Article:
Differential neurocognitive network perturbation in amnestic and aphasic Alzheimer disease

Adam Martersteck, Jaiashre Sridhar, Benjamin Rader, Christina Coventry, Todd Parrish, M. Marsel Mesulam, Emily Rogalski

Research output: Contribution to journalArticlepeer-review

Abstract

OBJECTIVE: To determine if Alzheimer disease (AD) is associated with aphasic rather than amnestic dementias in certain circumstances related in part to perturbations in different networks. METHODS: Three groups were investigated: 14 participants suspected of having the neuropathology of AD based on clinically diagnosed amnestic dementia of the Alzheimer type (DAT), 26 individuals with primary progressive aphasia (PPA) with either a positive 18F-florbetapir amyloid PET scan or confirmed AD at autopsy, and 26 neurologically intact controls. The groups were compared using rs-fMRI. Seeds included the left hemisphere inferior frontal gyrus (IFG) for the language network, the left hippocampus for the episodic memory network, and the left posterior cingulate for the default mode network (DMN). RESULTS: Greater connectivity perturbations were found from the hippocampus for the DAT group and from the IFG for the PPA group. Furthermore, connectivity alterations in the PPA group were more asymmetric and favored the language-dominant left hemisphere. Loss of connectivity from the DMN seed was of a similar magnitude in the PPA and DAT groups. CONCLUSIONS: Despite the presumptive common underlying neuropathology of amyloid plaques and neurofibrillary tangles, the 2 groups displayed 2 different patterns of network perturbation, each concordant with the clinical presentation and the anatomy of neurodegeneration.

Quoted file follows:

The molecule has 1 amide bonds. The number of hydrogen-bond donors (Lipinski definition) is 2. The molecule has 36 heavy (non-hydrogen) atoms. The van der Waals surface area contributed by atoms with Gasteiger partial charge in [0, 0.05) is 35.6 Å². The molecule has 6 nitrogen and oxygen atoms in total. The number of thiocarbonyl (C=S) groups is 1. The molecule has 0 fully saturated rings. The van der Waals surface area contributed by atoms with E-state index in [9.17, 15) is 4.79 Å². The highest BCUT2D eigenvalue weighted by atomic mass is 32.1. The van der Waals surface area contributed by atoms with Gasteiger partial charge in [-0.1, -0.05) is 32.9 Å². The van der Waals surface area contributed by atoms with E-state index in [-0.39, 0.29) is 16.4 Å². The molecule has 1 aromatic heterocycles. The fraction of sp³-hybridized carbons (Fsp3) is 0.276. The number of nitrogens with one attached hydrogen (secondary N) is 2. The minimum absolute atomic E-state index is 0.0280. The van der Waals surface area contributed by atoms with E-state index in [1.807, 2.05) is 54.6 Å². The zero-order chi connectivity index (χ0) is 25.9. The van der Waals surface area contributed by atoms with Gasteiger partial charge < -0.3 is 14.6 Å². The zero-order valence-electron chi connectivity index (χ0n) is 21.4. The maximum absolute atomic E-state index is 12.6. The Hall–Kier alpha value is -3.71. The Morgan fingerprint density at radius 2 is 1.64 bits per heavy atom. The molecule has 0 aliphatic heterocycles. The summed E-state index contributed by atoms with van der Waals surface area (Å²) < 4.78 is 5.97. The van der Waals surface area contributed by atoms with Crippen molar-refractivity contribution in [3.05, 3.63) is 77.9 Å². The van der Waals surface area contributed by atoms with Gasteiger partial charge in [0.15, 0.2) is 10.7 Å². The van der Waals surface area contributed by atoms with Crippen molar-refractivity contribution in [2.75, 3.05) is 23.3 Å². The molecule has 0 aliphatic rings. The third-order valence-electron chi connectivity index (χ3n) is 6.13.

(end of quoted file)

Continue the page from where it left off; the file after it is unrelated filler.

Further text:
Original languageEnglish (US)
Pages (from-to)e699-e704
JournalNeurology
Volume94
Issue number7
DOIs
StatePublished - Feb 18 2020

ASJC Scopus subject areas

  • Clinical Neurology

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